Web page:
Step 4: Set up your webhook in Particle.

Using the URL you’ve just created, set up a webhook in Particle.

Visit , choose integrations and select ‘New Integration’

Choose Webhook

Add the following:

Event Name: googlesheet [or customize as needed] URL: THE URL YOU JUST CREATED Request Type: GET Request Format: Query Parameters Device: Any

Create the webhook, and in a new tab open the events monitor: https://console.particle.io/events

Switch back to the webhook description and click the ‘TEST’ button.

You should hopefully see something like this appear in the event console window:

All looks good so far.

What you’ll see is that the data column has a HUGE string of information returned in JSON format. As your spreadsheet grows and you add more data, the size of the data returned to the Particle Photon will also increase. At some point, your sheet will return more information than the Particle cloud can comfortable send to your Photon. At this point you’ll see multiple events returning pieces of the information.

In order to avoid this we can write templates for our webhook response. These templates pre-filter the data from our web-service or API before it’s sent to the Photon. It essentially shrinks down the information to a tiny packet that the Photon can handle.

When developing a webhook response template, the best thing to do is focus on the essentially - what does your photon need to know in order to act on the information. More often than not, this is just the last row of information!

Return to your Webhook, click ‘EDIT’ and choose the ‘Advanced Options’

Add the following template to reveal the first rows data:

EXAMPLE 1: TO SHRINK ALL ROWS AND RETURN JUST THE VALUE COLUMN


{{#rows}}{{value}},{{/rows}}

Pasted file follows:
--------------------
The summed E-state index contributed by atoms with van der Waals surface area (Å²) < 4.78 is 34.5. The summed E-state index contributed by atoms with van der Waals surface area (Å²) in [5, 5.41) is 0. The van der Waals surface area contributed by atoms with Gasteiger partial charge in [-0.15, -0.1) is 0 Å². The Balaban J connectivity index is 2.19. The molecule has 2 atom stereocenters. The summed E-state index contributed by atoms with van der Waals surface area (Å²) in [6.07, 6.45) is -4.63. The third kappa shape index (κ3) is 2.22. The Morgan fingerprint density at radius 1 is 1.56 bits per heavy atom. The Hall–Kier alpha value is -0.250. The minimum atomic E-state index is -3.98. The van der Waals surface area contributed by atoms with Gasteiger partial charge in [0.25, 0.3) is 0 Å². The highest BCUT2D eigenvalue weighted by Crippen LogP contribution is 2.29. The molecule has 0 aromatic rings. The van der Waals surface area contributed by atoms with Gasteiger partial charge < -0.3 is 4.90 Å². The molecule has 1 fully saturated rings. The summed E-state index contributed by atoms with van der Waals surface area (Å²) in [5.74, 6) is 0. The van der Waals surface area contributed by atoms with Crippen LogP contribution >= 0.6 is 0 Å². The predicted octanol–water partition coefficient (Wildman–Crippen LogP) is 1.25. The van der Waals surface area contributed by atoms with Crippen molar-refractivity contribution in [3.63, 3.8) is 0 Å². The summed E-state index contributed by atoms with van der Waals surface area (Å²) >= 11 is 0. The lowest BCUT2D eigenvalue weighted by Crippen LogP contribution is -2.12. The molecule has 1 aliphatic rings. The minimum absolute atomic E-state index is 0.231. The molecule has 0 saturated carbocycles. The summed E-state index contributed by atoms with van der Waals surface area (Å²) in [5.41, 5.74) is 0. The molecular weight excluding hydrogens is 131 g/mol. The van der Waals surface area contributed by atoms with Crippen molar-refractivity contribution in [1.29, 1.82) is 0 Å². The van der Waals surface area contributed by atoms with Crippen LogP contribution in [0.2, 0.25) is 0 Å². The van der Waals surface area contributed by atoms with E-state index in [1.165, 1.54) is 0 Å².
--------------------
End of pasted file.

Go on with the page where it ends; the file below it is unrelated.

EXAMPLE 2: TO RETURN THE FIRST ROW’S VALUE


{{ rows.0.value }}

EXAMPLE 3: TO RETURN THE FIRST ROW’S DETAILS


{{ rows.0.value }},{{ rows.0.timestamp }},{{ rows.0.message }}

Step 5: Connect it to Code

Keep in mind that your Photon will need to poll for updates every couple of minutes…

void setup() {
  Serial.begin(9600);
  // Subscribe to the integration response event
  Particle.subscribe("hook-response/googlesheet", myGoogleSheetsHandler, MY_DEVICES);
}

void myGoogleSheetsHandler(const char *event, const char *data) {
  // Handle the integration response
  Serial.println( String(data) );
}
         
void loop() {
   shouldRefreshSheetData();
  delay(1000);
}
 
// store the time when we last published
long lastSheetHookPublish = 0;
// decide how long it should be
// between publish instances
int refreshSheetAfter = 1000;
void shouldRefreshSheetData(){
  // has it been 10 minutes since we last updated
  if( lastSheetHookPublish == 0 or lastSheetHookPublish + refreshSheetAfter < millis() )
  {
        // share the event
    Particle.publish("googlesheet","", PRIVATE);
 // if we're refreshing, set the time we last called the webhook to now
    lastSheetHookPublish = millis();
  }
}